There was that motto again. Forward. Didn't make sense to me until I saw the RNC last week. But after that, it's clear. And with Mrs. Obama's overwhelmingly good speech setting a standard, the momentum keeps building for the Dems this week with the best speakers yet to come.
THE LATINO VOTE
Mrs. Obama was the star on Day One, but there were a couple of close seconds. Gov. Deval Patrick of Massachusetts was both a dynamic and effective speaker. But the black vote is locked up for Obama; the Latino vote isn't quite yet. So while the GOP likes to talk up Sen. Marco Rubio as its Latino magnet, at the DNC the Democrats unleashed Rubio's equal, San Antonio Mayor Julian Castro.
Castro, a Harvard Law-trained son of Mexican immigrants, was surprisingly good. Articulate, touching, and in full command, he was so good that by the end, some were dreaming of the diverse possibilities of Castro as the next Obama, maybe paired with the First Lady in 2016? 2020?
But let's not get ahead of ourselves. Castro has a purpose now. He connected with people as he told his immigrant story, including the part where his grandmother paid for the delivery of his birth by winning a menudo cook-off and paying the hospital bill with the $300 prize.
And then he became the gentle attack dog, as he showcased the Obama record and declared how Romney "doesn't get it."
Castro merely pointed out all the things that Obama has done for the middle class, women's rights, gay rights--and how "Mitt Romney says, 'No.'" That is, except for health care: "Actually, Mitt Romney said, 'Yes,' and now he says, 'No.'"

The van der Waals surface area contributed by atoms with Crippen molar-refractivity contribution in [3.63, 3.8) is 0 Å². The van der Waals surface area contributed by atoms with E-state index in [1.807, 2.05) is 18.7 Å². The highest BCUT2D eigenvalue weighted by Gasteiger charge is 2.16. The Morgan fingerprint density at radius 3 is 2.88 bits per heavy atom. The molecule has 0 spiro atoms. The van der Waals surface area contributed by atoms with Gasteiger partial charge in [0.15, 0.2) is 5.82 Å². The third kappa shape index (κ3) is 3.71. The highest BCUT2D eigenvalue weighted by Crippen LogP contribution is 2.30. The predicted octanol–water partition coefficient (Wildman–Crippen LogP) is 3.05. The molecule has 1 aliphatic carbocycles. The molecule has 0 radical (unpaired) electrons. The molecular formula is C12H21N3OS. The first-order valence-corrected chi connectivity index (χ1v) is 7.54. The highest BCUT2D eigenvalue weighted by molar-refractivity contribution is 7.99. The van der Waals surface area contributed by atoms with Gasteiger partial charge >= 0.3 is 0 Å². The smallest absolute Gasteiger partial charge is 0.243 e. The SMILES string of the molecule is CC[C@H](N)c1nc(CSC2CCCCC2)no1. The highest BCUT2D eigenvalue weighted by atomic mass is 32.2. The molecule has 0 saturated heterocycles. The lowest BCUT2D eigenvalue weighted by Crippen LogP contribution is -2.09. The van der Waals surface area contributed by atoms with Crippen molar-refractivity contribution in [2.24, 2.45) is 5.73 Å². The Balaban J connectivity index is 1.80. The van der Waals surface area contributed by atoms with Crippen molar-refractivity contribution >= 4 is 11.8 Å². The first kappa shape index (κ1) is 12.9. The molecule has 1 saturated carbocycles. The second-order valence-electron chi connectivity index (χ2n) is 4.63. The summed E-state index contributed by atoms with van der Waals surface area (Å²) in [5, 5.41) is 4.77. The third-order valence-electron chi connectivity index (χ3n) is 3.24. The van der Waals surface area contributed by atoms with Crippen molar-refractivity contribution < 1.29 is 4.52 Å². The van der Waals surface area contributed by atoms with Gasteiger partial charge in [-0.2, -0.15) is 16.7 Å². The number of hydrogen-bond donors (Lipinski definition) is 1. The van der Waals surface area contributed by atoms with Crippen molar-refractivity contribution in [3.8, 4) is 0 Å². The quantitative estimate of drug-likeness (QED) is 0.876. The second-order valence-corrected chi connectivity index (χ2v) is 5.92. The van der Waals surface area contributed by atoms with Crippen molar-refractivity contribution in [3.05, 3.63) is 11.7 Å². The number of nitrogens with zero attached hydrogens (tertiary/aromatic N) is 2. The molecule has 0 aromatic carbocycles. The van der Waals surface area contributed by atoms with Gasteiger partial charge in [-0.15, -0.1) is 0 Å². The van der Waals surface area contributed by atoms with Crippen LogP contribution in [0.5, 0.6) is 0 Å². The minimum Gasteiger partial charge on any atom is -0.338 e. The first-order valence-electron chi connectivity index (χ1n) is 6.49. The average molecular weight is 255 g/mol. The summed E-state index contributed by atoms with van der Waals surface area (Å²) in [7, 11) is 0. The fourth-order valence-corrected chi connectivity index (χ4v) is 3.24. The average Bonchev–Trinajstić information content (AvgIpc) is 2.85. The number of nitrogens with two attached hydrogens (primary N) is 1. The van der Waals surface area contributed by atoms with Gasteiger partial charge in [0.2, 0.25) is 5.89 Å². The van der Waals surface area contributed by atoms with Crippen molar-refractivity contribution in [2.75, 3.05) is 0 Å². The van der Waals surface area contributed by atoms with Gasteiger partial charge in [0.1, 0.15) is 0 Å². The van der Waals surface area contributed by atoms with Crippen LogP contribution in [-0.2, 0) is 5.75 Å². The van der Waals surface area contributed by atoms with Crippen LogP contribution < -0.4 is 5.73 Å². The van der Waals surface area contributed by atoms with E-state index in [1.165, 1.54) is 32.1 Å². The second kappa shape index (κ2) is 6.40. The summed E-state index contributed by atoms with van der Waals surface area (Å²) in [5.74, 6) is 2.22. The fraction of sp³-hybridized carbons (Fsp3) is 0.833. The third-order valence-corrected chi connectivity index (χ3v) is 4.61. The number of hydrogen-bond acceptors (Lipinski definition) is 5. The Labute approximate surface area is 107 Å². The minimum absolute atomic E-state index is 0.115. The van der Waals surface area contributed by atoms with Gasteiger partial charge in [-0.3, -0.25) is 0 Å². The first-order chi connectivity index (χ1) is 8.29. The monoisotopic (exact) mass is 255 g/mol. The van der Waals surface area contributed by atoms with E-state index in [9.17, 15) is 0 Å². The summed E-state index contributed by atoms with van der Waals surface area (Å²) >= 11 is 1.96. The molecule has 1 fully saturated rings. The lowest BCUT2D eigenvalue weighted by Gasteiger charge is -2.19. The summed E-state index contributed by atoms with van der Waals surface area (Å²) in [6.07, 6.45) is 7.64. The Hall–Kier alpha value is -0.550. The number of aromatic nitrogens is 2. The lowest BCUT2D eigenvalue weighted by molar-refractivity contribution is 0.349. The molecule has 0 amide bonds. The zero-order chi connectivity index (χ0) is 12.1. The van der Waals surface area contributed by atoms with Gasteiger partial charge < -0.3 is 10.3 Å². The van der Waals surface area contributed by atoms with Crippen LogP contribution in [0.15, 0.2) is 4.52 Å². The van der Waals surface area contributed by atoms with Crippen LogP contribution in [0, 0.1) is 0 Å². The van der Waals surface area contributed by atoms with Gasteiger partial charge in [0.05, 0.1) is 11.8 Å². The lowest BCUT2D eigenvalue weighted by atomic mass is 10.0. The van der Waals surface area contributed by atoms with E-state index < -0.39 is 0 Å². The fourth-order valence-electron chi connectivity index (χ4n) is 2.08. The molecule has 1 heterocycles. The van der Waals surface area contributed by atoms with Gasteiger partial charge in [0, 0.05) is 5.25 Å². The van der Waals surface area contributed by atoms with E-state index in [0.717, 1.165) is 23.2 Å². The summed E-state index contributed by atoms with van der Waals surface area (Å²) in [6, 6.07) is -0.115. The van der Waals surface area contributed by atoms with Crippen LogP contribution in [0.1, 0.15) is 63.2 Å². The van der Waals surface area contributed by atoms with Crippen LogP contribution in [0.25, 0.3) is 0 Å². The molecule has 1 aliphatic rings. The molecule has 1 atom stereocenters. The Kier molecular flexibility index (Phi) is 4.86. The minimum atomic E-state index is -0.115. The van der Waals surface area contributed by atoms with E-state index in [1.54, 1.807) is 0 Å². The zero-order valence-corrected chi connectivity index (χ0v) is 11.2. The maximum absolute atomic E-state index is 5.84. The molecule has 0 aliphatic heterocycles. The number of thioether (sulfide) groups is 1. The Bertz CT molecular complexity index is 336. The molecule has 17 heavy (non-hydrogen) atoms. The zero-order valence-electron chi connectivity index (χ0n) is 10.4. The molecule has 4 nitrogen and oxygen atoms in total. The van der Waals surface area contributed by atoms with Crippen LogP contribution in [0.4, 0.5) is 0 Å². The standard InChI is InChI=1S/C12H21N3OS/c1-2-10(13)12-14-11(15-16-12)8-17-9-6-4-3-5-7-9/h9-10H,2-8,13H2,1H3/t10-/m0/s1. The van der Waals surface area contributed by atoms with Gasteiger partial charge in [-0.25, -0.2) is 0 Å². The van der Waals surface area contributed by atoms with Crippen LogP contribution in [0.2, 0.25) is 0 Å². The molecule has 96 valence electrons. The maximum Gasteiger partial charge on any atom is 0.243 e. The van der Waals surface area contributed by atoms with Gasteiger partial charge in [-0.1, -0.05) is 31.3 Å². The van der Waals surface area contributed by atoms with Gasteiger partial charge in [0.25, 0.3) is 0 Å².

"Governor Romney has undergone an extreme makeover, and it ain't pretty," said Castro. "So here's what we're going to say to Mitt Romney. We're going to say, 'No.'"
It was an effective hook without being too negative. And it made one realize just how much had been done in four years. The president might give himself an "incomplete." But how many of you had forgotten the passage of the Lilly Ledbetter Act on equal pay? (You wouldn't have last night. Not after hearing from Lilly Ledbetter herself, of Ledbetter vs. Goodyear, with her blonde hair and Kentucky twang.)
All of it was articulated through a personal framework that connects with all voters.
And when Castro made the case, the focus was Latino voters.
The minority vote is almost the surefire way President Obama can get to the needed 270 electoral votes. Analysts say if Obama can wrap up 80 percent of the minority vote, he can beat Romney handily in November.
Obama already has virtually all of the black vote and 63 percent of the Latino vote. Castro should help Obama add to his lead there.
Now what about that Asian American vote? People seem to have forgotten that as many as 31 percent of us in key battleground states like Virginia and Nevada are undecided.
As rousing as the first day was, and even though Asian Americans weren't invisible, Asian Americans were still somewhat marginalized. Obama Administration member Tammy Duckworth, who is running for Congress in Illinois and a disabled vet, has always been a favorite of mine. Good thing she's a favorite of Obama. She got some play. So did the president's sister Maya Soetero-Ng. As did the aforementioned Kal Penn.
But on a night with mayors from Charlotte and Minneapolis, nothing for San Francisco's Ed Lee? Oakland mayor Jean Quan? Are our highest ranking Asian Americans not ready for prime time?
Rep. Judy Chu, Cabinet Secretary Eric Shinseki, and California Attorney General Kamala Harris are Day 2 speakers. But as you look on the roster and see the future for blacks and Latinos in the party embodied in Deval Patrick and Julian and Joaquin Castro, the absence of Asian American leaders on the level of a young Norm Mineta or Mike Honda was noticeable.
Young Asian Americans are making their way up, young pols like the president of San Francisco's Board of Supervisors, David Chiu. Still, it was a minor disappointment on what was overall a very, very good night.